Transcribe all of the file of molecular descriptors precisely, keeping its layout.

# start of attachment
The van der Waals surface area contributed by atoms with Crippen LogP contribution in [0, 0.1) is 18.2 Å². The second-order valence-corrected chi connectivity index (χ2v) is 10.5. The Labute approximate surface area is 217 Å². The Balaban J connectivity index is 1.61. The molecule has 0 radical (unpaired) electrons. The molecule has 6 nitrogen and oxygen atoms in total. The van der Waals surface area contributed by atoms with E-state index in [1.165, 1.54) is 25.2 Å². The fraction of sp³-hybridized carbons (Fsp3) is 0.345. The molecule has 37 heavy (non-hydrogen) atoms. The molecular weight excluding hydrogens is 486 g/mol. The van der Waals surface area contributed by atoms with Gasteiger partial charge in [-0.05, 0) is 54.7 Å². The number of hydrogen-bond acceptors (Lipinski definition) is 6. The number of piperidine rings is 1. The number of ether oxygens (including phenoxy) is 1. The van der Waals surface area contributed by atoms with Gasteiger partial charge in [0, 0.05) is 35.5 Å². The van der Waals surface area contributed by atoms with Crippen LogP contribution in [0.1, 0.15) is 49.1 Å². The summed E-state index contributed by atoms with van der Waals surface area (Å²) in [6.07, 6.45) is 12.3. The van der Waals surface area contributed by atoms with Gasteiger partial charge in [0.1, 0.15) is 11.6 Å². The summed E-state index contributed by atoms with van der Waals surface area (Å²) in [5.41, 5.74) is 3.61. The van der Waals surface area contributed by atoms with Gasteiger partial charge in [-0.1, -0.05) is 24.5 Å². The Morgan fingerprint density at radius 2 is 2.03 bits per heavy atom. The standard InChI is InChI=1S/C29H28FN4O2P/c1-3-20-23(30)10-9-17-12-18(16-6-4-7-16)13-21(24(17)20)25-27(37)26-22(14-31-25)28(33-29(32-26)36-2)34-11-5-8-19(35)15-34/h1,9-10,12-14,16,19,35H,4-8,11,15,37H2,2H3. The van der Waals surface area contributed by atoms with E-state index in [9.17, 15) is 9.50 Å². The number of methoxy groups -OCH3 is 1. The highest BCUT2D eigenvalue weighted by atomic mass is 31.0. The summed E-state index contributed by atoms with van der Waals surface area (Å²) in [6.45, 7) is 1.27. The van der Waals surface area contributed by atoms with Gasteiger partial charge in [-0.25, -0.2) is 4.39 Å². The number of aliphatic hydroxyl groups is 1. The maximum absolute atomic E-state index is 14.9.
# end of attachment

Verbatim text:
The van der Waals surface area contributed by atoms with Crippen LogP contribution in [0, 0.1) is 18.2 Å². The second-order valence-corrected chi connectivity index (χ2v) is 10.5. The Labute approximate surface area is 217 Å². The Balaban J connectivity index is 1.61. The molecule has 0 radical (unpaired) electrons. The molecule has 6 nitrogen and oxygen atoms in total. The van der Waals surface area contributed by atoms with E-state index in [1.165, 1.54) is 25.2 Å². The fraction of sp³-hybridized carbons (Fsp3) is 0.345. The molecule has 37 heavy (non-hydrogen) atoms. The molecular weight excluding hydrogens is 486 g/mol. The van der Waals surface area contributed by atoms with Gasteiger partial charge in [-0.05, 0) is 54.7 Å². The number of hydrogen-bond acceptors (Lipinski definition) is 6. The number of piperidine rings is 1. The number of ether oxygens (including phenoxy) is 1. The van der Waals surface area contributed by atoms with Gasteiger partial charge in [0, 0.05) is 35.5 Å². The van der Waals surface area contributed by atoms with Crippen LogP contribution in [0.1, 0.15) is 49.1 Å². The summed E-state index contributed by atoms with van der Waals surface area (Å²) in [6.07, 6.45) is 12.3. The van der Waals surface area contributed by atoms with Gasteiger partial charge in [0.1, 0.15) is 11.6 Å². The summed E-state index contributed by atoms with van der Waals surface area (Å²) in [5.41, 5.74) is 3.61. The van der Waals surface area contributed by atoms with Gasteiger partial charge in [-0.1, -0.05) is 24.5 Å². The Morgan fingerprint density at radius 2 is 2.03 bits per heavy atom. The standard InChI is InChI=1S/C29H28FN4O2P/c1-3-20-23(30)10-9-17-12-18(16-6-4-7-16)13-21(24(17)20)25-27(37)26-22(14-31-25)28(33-29(32-26)36-2)34-11-5-8-19(35)15-34/h1,9-10,12-14,16,19,35H,4-8,11,15,37H2,2H3. The van der Waals surface area contributed by atoms with E-state index in [9.17, 15) is 9.50 Å². The number of methoxy groups -OCH3 is 1. The highest BCUT2D eigenvalue weighted by atomic mass is 31.0. The summed E-state index contributed by atoms with van der Waals surface area (Å²) in [6.45, 7) is 1.27. The van der Waals surface area contributed by atoms with Gasteiger partial charge in [-0.25, -0.2) is 4.39 Å². The number of aliphatic hydroxyl groups is 1. The maximum absolute atomic E-state index is 14.9.